A coalition of oil and gas companies announced a new emissions target yesterday to reduce the “carbon intensity” of their operations over the next five years, but critics said the plan didn’t go far enough.
The Oil and Gas Climate Initiative (OGCI), a coalition aiming to “accelerate the transition to a low-carbon future,” said its member companies pledged to lower the intensity—or emissions per unit of output—of their aggregated upstream oil and gas operations by as much as 13% from 2017 levels. That means they would reduce carbon intensity of their operations to 20 to 21 kilograms of carbon dioxide equivalent per barrel of crude oil by 2025—down from a baseline of 23 kilograms.
The target covers methane and carbon dioxide emitted per unit of oil and gas, according to the group, which includes U.S. majors such as Exxon Mobil Corp. as well as European companies like BP PLC.
“An intensity target allows for the shifts that will occur across the portfolios of our member companies, as well as allow new members to join the target if required and others to adopt this metric as a benchmark,” OGCI said in a statement.
Yet some observers said going after carbon intensity reductions is “low-hanging fruit” and an action that should have been taken by companies decades ago.
“They need to be phasing out the oil and gas ... and instead they are kind of making their fossil fuel production ever so slightly cleaner,” said Lorne Stockman, a senior research analyst at Oil Change International.
Making per-barrel emissions cleaner won’t make a real difference if production continues to increase, he added. “We don’t just need to be a little bit cleaner a decade from now; we need to be ... cutting emissions 7, 8% per year to get to a 1.5 [degrees Celsius] target,” Stockman said.
OGCI’s target does not include so-called Scope 3 emissions, a spokesman for the group said. Scope 3 emissions include those that aren’t produced at a company’s facilities and that customers produce when they burn fossil fuels (Energywire, May 13). They can make up 85% to 90% of a company’s total emissions, according to analysts.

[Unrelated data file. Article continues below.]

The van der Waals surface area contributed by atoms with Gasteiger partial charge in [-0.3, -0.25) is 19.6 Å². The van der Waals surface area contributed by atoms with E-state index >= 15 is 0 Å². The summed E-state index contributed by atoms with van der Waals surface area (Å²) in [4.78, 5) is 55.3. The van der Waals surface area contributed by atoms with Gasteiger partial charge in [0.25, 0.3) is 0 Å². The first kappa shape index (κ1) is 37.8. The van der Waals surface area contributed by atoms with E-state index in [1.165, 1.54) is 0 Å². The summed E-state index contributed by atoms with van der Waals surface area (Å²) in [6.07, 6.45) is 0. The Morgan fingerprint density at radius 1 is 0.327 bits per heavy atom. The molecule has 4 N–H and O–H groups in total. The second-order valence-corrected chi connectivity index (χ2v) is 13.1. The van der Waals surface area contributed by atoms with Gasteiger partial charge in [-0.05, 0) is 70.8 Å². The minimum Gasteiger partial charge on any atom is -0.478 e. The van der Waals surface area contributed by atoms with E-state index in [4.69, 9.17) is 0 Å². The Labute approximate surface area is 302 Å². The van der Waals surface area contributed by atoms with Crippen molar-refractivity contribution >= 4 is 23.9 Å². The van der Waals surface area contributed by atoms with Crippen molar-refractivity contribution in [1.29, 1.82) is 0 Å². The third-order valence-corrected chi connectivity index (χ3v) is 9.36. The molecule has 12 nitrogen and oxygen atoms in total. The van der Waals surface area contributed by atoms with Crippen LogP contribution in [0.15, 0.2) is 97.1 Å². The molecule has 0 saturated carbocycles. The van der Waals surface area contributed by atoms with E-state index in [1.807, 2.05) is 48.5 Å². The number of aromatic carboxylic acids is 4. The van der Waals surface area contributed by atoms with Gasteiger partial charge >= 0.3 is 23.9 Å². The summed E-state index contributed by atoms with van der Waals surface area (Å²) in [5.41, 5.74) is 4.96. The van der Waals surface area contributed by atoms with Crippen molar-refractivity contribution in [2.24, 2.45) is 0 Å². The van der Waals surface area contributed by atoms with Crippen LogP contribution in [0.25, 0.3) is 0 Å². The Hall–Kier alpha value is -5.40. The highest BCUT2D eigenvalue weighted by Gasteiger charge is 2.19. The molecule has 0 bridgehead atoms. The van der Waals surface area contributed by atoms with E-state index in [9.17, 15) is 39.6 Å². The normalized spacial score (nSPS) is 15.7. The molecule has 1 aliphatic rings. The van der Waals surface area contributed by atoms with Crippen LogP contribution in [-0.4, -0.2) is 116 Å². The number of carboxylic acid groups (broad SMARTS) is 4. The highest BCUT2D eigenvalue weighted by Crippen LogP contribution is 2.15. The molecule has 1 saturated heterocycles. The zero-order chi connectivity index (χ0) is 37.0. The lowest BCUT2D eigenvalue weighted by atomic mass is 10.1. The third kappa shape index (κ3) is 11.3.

Andrew Grant, head of oil, gas and mining at London-based think tank the Carbon Tracker Initiative, said a target based on intensity “allows increases in emissions overall” and that the group average could let “poor performers off the hook.”
“Having some targets to reduce carbon pollution is better than none,” Grant said in a statement. “But the industry can never consider itself ‘aligned’ with the Paris goals when business plans assume steady investment in fossil fuel production on a planet with absolute limits."
Jennifer Layke, global head of the energy program at the World Resources Institute, went further and called the target “weak” because it only covers upstream emissions.
But OGCI said the new target is “consistent” with reductions needed across the industry in order to support Paris Agreement goals.
Jerome Schmitt, chairman of the OGCI Executive Committee, said on a YouTube video that the target is a “practical one” because it’s near term.
“It is pushing us to improve and reduce the collective emissions of the OGCI member companies by minus 9 to 13% to support the Paris Agreement aims,” Schmitt said, adding, “This target is covering about 30% of the oil and gas industries, with companies coming from everywhere in the world.”
The target would cut the equivalent carbon emissions produced by energy use in up to 6 million homes, according to the group.
Daniel Raimi, a senior research associate at Resources for the Future, said that over the short term, OGCI’s assumption that oil and gas will continue to be used “at scale” in the global energy system is reasonable, even with ambitious climate scenarios over the next five years.
“Once we get into the longer term, the dynamics start to look very different,” Raimi said. “You would need to do quite a bit more than reduce your carbon intensity to achieve the Paris goals over the next 20 years.”
Raimi said that although reducing Scope 1 and Scope 2 emissions is helpful, it’s “insufficient” to achieve long-term climate goals. The most effective and comprehensive way to hit those goals is going to come through government policy, he said, rather than private-sector action.
Reprinted from Climatewire with permission from E&E News. E&E provides daily coverage of essential energy and environmental news at www.eenews.net.